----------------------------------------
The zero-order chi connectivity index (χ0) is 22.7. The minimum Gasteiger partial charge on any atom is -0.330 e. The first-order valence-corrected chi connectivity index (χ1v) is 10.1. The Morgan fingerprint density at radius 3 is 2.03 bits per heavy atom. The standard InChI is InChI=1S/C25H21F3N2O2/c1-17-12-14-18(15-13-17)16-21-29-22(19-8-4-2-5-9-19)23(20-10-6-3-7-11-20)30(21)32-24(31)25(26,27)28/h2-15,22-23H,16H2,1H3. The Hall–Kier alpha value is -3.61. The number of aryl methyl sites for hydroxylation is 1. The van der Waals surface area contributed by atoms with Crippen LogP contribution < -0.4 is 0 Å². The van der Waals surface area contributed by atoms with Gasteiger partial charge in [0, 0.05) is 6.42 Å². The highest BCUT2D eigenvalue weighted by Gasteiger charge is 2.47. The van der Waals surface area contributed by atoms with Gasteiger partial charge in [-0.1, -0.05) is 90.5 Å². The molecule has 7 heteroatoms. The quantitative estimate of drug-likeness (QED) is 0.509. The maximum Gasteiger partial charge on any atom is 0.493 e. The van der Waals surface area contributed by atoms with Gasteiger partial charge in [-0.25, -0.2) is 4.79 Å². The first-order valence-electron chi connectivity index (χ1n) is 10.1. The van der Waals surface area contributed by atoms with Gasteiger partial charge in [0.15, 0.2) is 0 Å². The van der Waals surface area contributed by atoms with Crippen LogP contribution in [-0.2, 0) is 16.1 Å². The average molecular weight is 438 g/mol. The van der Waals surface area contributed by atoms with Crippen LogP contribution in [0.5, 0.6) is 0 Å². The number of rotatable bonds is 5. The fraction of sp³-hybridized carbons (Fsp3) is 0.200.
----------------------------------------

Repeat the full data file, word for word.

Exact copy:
The zero-order chi connectivity index (χ0) is 22.7. The minimum Gasteiger partial charge on any atom is -0.330 e. The first-order valence-corrected chi connectivity index (χ1v) is 10.1. The Morgan fingerprint density at radius 3 is 2.03 bits per heavy atom. The standard InChI is InChI=1S/C25H21F3N2O2/c1-17-12-14-18(15-13-17)16-21-29-22(19-8-4-2-5-9-19)23(20-10-6-3-7-11-20)30(21)32-24(31)25(26,27)28/h2-15,22-23H,16H2,1H3. The Hall–Kier alpha value is -3.61. The number of aryl methyl sites for hydroxylation is 1. The van der Waals surface area contributed by atoms with Crippen LogP contribution < -0.4 is 0 Å². The van der Waals surface area contributed by atoms with Gasteiger partial charge in [0, 0.05) is 6.42 Å². The highest BCUT2D eigenvalue weighted by Gasteiger charge is 2.47. The van der Waals surface area contributed by atoms with Gasteiger partial charge in [-0.1, -0.05) is 90.5 Å². The molecule has 7 heteroatoms. The quantitative estimate of drug-likeness (QED) is 0.509. The maximum Gasteiger partial charge on any atom is 0.493 e. The van der Waals surface area contributed by atoms with Gasteiger partial charge in [-0.25, -0.2) is 4.79 Å². The first-order valence-electron chi connectivity index (χ1n) is 10.1. The van der Waals surface area contributed by atoms with Gasteiger partial charge in [0.15, 0.2) is 0 Å². The van der Waals surface area contributed by atoms with Crippen LogP contribution in [-0.2, 0) is 16.1 Å². The average molecular weight is 438 g/mol. The van der Waals surface area contributed by atoms with Crippen LogP contribution in [0.5, 0.6) is 0 Å². The number of rotatable bonds is 5. The fraction of sp³-hybridized carbons (Fsp3) is 0.200.